- Sweet Olive: This evergreen grows up to 10 feet tall and eight feet wide. This plant is a broadleaf evergreen with dense branches, and its tiny white blooms produce an apricot fragrance.
- Wax Myrtle: This evergreen shrub grows up to eight feet tall and eight feet wide. It can be pruned to the shape you like.
Fast Growing Varieties
If you want something that grows faster, select one of these varieties:
- Dwarf Pink Almond: This deciduous shrub grows up to five feet tall and four feet wide, and it produces double pink blossoms. It should be pruned each year after blooming.
- Forsythia: The deciduous Forsythia can reach heights of 10 feet tall if not pruned, and it grows up to 10 feet wide. It produces an abundance of small yellow flowers each spring.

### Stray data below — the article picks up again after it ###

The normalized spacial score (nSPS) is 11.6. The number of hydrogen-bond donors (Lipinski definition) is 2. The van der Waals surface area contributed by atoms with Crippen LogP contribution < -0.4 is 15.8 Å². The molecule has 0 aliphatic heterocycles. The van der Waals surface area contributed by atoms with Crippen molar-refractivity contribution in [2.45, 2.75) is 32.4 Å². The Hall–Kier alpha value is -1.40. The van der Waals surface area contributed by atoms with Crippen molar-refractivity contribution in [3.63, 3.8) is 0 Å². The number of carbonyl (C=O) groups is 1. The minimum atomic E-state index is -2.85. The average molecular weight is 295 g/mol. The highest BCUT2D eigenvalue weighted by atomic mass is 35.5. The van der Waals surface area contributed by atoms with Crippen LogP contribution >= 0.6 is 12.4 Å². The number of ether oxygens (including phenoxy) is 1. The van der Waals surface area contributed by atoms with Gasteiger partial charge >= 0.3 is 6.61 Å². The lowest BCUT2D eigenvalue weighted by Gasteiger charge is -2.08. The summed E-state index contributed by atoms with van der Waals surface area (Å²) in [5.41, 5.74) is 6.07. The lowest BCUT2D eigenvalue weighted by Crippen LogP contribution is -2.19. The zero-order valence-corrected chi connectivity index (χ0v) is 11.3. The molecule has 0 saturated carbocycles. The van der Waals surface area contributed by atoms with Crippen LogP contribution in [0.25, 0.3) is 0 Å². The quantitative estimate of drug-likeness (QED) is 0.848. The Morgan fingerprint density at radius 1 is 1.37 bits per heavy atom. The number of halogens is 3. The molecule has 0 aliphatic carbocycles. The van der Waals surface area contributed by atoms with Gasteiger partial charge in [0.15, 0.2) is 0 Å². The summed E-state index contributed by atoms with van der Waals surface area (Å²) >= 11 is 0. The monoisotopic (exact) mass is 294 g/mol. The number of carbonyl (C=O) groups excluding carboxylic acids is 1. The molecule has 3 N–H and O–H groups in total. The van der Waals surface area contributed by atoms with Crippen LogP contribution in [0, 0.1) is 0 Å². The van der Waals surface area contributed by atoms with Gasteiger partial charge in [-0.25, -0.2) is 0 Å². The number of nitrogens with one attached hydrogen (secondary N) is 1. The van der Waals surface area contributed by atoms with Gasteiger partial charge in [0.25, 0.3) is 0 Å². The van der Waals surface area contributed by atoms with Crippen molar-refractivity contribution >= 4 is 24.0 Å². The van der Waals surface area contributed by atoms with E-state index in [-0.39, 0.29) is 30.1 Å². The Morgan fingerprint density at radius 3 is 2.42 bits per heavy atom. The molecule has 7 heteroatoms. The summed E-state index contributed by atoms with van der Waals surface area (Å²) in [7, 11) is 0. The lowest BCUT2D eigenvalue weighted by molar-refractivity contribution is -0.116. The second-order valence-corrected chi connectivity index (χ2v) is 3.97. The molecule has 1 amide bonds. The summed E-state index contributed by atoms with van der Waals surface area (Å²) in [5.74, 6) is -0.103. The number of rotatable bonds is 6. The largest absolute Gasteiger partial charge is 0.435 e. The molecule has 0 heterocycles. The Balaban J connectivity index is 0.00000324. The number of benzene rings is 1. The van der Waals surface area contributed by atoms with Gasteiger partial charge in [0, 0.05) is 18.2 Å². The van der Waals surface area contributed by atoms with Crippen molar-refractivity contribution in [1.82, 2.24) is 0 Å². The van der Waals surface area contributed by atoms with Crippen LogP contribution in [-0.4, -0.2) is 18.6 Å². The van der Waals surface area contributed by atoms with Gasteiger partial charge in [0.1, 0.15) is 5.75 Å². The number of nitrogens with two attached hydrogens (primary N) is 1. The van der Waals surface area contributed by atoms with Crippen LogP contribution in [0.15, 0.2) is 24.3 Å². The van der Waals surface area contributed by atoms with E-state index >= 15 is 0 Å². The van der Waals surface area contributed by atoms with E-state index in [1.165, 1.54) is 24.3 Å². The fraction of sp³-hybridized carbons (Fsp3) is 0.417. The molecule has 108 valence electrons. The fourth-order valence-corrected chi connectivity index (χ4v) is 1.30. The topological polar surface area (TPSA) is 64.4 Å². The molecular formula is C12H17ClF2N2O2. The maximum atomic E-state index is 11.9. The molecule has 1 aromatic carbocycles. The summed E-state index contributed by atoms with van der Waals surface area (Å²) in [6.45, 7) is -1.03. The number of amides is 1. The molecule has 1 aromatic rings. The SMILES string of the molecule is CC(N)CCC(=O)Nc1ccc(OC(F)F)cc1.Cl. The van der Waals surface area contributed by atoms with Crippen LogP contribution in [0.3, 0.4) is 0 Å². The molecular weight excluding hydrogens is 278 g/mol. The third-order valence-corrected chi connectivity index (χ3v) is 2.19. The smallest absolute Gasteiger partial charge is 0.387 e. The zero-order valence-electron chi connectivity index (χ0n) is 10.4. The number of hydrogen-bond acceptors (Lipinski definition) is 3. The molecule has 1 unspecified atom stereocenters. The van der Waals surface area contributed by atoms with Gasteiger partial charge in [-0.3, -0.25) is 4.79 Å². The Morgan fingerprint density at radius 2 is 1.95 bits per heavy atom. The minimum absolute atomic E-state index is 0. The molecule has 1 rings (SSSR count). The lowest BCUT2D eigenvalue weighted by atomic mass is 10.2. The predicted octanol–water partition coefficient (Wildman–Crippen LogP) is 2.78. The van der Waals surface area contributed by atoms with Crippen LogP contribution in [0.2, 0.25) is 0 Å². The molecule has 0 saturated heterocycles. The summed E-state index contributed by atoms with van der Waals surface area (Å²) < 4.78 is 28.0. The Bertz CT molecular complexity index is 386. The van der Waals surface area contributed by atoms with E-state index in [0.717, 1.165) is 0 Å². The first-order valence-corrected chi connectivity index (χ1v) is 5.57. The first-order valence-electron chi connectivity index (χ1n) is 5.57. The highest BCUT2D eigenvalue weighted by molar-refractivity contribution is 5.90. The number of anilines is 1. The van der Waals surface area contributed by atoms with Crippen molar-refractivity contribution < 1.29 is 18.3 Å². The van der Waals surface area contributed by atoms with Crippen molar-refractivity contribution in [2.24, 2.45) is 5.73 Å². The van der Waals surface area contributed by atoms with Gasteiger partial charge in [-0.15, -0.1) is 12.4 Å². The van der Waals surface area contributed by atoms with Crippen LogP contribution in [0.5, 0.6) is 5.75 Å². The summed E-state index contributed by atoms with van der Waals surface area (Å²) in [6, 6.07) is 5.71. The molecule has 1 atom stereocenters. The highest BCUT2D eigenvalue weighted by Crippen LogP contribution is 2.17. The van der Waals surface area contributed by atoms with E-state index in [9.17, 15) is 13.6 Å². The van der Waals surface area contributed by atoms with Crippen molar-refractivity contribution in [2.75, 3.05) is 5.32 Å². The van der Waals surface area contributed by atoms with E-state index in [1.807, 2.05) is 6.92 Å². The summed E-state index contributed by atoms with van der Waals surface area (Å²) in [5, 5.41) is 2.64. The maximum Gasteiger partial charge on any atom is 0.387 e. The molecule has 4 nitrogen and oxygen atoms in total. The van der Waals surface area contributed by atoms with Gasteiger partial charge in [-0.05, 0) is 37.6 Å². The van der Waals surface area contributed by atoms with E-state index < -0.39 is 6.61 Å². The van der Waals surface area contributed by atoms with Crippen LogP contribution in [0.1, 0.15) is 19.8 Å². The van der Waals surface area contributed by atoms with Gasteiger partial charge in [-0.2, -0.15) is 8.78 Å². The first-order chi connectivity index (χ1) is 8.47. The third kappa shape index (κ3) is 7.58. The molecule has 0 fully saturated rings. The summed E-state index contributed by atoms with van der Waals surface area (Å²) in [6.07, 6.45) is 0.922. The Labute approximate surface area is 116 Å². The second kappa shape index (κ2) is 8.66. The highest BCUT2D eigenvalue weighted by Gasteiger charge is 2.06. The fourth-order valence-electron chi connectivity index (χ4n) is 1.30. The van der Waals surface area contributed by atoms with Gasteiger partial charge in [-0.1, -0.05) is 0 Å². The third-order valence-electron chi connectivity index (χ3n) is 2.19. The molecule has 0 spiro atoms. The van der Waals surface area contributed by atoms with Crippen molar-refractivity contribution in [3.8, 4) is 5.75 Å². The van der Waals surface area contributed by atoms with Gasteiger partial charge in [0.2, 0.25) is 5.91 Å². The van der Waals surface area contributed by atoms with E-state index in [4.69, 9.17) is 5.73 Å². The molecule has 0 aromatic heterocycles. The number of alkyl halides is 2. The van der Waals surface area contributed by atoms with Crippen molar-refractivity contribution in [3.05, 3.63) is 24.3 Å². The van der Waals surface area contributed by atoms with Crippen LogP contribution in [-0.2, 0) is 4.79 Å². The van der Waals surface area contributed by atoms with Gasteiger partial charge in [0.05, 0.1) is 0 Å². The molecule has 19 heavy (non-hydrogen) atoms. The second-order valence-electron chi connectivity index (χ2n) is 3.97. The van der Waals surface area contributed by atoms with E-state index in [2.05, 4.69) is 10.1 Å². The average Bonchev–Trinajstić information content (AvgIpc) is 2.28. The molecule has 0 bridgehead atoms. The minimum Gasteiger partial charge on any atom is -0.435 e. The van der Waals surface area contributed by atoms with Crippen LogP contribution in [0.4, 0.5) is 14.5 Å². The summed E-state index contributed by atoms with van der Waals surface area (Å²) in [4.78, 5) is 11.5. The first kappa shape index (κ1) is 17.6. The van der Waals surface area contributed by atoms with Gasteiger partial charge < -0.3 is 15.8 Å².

- Nikko Blue Hydrangea: This deciduous shrub grows up to 12 feet tall and 12 feet wide. It produces large, blue snowball-shaped blooms. It can be pruned if you desire.
- Northern Bayberry: This Bayberry is deciduous and grows up to nine feet tall with dense branches. It spreads several feet wide, but you can prune it as you desire.
- Red Twig Dogwood: This deciduous shrub grows up to eight feet tall and spreads several feet wide. It’s noted for its red twigs in the winter and creamy white flowers in the summer.
Deciding which shrub to plant can be a little daunting. Consider the following points to help you make the right selection.
If you choose a formal fence, plan on spending time shaping the bushes each year so they’ll look neat and tidy. If leaving things alone is more your cup of tea, choose an informal fence that is either one low-maintenance variety or a combination of privacy bushes.